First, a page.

A mission statement defines organizations, setting a framework for goals and purpose amongst company employees. Brief but important, mission statements tell the world why a business exists.
The typical mission statement attempts to describe the current state of an organization, along with its goals. In contrast to a vision statement, which details the future of an organization, mission statements establish a short-term directional guide for a business. Serving as a template for decision making, a mission statement keeps company actions aligned with company values, serving as a tool of strategic planning as an organization moves toward its perceived goals.
With a unifying direction of business, companies and organizations can ensure their staff feel comfortable in the workplace. A clear and purposeful mission statement is able to attract and connect employees, directly benefiting diversity, equity and inclusion in the office. As Cockerham and Associates strives to help your organization meet its unique needs, consider the importance of crafting a mission statement.
Key Pieces of a Mission Statement
A mission statement must also describe how business goals are achieved. This normally requires mentioning values that your business holds in high regards, such as encouraging innovation or providing superior customer service.
Lastly, an effective mission statement should include why your business functions. This part of a mission statement can encompass factors such as for whom products and services are being produced, and the main reason you started your business.
Goodwill, for example, states the following as their mission:
“Goodwill works to enhance the dignity and quality of life of individuals and families by strengthening communities, eliminating barriers to opportunity, and helping people in need reach their full potential through learning and the power of work.”
In just a sentence, Goodwill covers all general aspects of what it hopes to accomplish.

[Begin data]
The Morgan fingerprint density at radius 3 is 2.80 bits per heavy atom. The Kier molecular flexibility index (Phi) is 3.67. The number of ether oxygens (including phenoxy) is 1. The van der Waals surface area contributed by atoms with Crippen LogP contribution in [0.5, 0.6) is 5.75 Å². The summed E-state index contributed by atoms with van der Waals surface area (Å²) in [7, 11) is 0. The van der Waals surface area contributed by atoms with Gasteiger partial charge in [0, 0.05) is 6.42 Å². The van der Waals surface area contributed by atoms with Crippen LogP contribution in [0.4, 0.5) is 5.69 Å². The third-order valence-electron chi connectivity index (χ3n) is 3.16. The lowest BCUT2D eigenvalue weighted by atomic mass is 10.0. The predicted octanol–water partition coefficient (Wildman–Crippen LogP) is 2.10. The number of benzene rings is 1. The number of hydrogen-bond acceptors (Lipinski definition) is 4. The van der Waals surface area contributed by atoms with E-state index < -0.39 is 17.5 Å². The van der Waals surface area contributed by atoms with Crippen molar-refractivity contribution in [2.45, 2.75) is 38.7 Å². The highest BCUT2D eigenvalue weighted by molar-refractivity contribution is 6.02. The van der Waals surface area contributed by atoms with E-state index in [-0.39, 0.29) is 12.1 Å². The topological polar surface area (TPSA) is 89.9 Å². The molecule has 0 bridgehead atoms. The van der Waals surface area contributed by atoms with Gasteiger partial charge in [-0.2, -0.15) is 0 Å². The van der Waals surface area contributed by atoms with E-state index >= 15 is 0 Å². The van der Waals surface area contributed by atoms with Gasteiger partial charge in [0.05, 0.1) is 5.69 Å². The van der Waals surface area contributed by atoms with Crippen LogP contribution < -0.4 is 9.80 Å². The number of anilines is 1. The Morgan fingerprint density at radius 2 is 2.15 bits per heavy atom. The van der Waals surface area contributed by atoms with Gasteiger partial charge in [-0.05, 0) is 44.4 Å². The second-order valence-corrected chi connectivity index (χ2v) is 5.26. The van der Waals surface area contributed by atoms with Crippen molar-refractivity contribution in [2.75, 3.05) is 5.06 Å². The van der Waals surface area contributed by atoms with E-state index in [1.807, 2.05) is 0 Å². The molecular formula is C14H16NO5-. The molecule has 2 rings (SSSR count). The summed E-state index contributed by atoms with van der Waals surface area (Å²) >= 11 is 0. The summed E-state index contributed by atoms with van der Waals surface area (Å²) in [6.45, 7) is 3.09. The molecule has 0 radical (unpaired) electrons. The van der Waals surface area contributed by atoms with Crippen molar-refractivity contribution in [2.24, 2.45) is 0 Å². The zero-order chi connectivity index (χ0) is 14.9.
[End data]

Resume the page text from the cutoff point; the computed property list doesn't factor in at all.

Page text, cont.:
- What does the organization want? To increase quality of life.
- How will this be achieved? Through strengthening communities, elimining opportunity barriers, and helping people.
- Why does Goodwill exist? To serve those in need, promoting learning and work ethic.
While larger companies tend to have shorter, more vague mission statements, it’s entirely acceptable to have a lengthier mission than the example previously referenced. Typically, a mission statement can range anywhere from one sentence to four, with minimal wording.
Yet, it’s important to remember that there is no specific template for designing a mission statement. Rather, it’s more important to tailor a mission statement to a business’ individual goals and values.
Why Your Mission Statement Matters
Mission statements not only define an organization, but also significantly impact the employees and clientele that are a part of making your business run. By identifying a clear purpose of work, businesses can provide their staff with an increased sense of identity and consequently, an increased work ethic.
Research has suggested that nearly 73% of employees at labeled “purpose-driven companies” display regular engagement, as opposed to the 23% of employees sampled from less-purposed companies. Employee engagement is often extremely beneficial, facilitating greater workplace productivity and general positivity.
Furthermore, if employees support a businesses’ mission statement, there is a greater chance that the company’s goals are enthusiastically shared with customers. This strengthening of client relationships, in accordance with an organization’s goals and values, is good for business and reminds consumers of why your organization deserves their attention.
Getting Started With Your Mission Statement
Crating a mission statement is a key part of defining your business. By publicly developing a framework for an organization’s purpose and goals, employee engagement can be boosted, along with improved clientele perception. Developing a suitable mission statement will contribute to furthering your business, while also maintaining a focus on unique, positive company values.
Doing so can also greatly benefit employee connectivity. By providing a unified moral message and business directive, employee diversity, equity and inclusion can be heightened. Cockerham and Associates is here to address the individual needs of your organization – contact us to hear how our firm can move your business forward.